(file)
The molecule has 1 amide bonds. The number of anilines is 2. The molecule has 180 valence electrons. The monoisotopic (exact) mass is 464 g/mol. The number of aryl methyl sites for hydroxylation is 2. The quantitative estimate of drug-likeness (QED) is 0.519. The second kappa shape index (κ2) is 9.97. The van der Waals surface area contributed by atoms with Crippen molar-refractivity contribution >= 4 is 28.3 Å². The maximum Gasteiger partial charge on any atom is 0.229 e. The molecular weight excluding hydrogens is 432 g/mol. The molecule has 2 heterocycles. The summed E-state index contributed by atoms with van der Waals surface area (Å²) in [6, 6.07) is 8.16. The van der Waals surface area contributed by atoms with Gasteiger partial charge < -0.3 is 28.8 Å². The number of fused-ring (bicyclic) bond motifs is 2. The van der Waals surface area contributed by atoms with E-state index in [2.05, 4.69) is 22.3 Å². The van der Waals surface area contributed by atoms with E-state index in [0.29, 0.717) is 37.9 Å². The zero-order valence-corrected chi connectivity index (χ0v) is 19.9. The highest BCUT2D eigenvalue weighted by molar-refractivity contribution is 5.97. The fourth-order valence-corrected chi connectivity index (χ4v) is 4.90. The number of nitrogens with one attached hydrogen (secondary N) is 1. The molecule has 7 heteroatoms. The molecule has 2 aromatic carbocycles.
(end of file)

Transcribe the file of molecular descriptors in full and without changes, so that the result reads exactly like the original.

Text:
The molecule has 1 amide bonds. The number of anilines is 2. The molecule has 180 valence electrons. The monoisotopic (exact) mass is 464 g/mol. The number of aryl methyl sites for hydroxylation is 2. The quantitative estimate of drug-likeness (QED) is 0.519. The second kappa shape index (κ2) is 9.97. The van der Waals surface area contributed by atoms with Crippen molar-refractivity contribution >= 4 is 28.3 Å². The maximum Gasteiger partial charge on any atom is 0.229 e. The molecular weight excluding hydrogens is 432 g/mol. The molecule has 2 heterocycles. The summed E-state index contributed by atoms with van der Waals surface area (Å²) in [6, 6.07) is 8.16. The van der Waals surface area contributed by atoms with Gasteiger partial charge < -0.3 is 28.8 Å². The number of fused-ring (bicyclic) bond motifs is 2. The van der Waals surface area contributed by atoms with E-state index in [2.05, 4.69) is 22.3 Å². The van der Waals surface area contributed by atoms with E-state index in [0.29, 0.717) is 37.9 Å². The zero-order valence-corrected chi connectivity index (χ0v) is 19.9. The highest BCUT2D eigenvalue weighted by molar-refractivity contribution is 5.97. The fourth-order valence-corrected chi connectivity index (χ4v) is 4.90. The number of nitrogens with one attached hydrogen (secondary N) is 1. The molecule has 7 heteroatoms. The molecule has 2 aromatic carbocycles.